The world is always changing. Objects arise, wither and disintegrate. Mind, the instrument of perception, is also in constant flux.
We desire an object. Attainment of it produces happiness. However, the object changes. We change. Our own preferences change. What produced happiness does not produce happiness anymore. It produces suffering.
- A glass of wine was pleasant. A glass every day for sometime produces an adaptation in body and mind that requires increasingly larger quantities of wine to produce the same happiness. Eventually the liver is affected and results in palpable (and frequently inescapable) suffering.
- You are madly in love with a person. You are convinced of the life long partnership and the resulting eternal happiness. Years into marriage, the person has changed considerably. You have changed. The eternal happiness is now a series of battles with anguish.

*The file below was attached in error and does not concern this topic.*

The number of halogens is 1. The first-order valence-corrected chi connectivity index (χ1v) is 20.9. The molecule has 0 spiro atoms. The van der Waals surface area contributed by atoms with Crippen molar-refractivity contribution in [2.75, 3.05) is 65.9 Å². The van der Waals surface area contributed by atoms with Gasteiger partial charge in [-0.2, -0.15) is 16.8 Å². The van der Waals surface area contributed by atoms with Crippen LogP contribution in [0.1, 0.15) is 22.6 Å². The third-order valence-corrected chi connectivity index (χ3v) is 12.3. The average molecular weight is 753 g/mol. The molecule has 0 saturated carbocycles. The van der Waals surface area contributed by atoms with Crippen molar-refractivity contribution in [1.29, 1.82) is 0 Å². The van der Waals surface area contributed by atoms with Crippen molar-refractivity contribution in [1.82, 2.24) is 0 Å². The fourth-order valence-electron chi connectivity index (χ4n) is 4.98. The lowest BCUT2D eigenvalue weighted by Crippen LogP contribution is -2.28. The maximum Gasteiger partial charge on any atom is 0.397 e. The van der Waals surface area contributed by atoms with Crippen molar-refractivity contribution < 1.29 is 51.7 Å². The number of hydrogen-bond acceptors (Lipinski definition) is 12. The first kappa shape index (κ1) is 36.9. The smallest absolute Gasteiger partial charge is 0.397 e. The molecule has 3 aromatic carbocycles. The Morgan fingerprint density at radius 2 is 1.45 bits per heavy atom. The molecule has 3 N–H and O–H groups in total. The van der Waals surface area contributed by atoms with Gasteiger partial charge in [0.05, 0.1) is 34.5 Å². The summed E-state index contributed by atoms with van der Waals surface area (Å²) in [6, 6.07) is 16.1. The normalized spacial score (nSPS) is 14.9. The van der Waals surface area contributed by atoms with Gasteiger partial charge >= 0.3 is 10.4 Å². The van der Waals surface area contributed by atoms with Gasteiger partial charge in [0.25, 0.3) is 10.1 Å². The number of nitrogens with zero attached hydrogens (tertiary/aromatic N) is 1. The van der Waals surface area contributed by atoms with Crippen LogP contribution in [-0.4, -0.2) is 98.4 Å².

- We desire and attain an eternal, immutable object (assuming such a thing exists). We control the mind such that it is stable and desires only the immutable object, then eternal happiness is possible. (Yoga: Desire the eternal, immutable object i.e. Puruṣa or the eternal Self. Stabilise the mind through practice and detachment.)
- We train the mind not to expect pleasure. We enjoy what comes. We can minimise suffering, if not attain eternal happiness. (Bhagavad Gita: Do the right thing and surrender results of action to God. Do not hanker after results.)
- We do not desire at all. Removing desire removes pleasure and pain. (Buddhism: Train the mind to regard everything as an illusion. Get rid of desire through renunciation or detachment.)
The grounds over which the search for eternal bliss rests are shaky.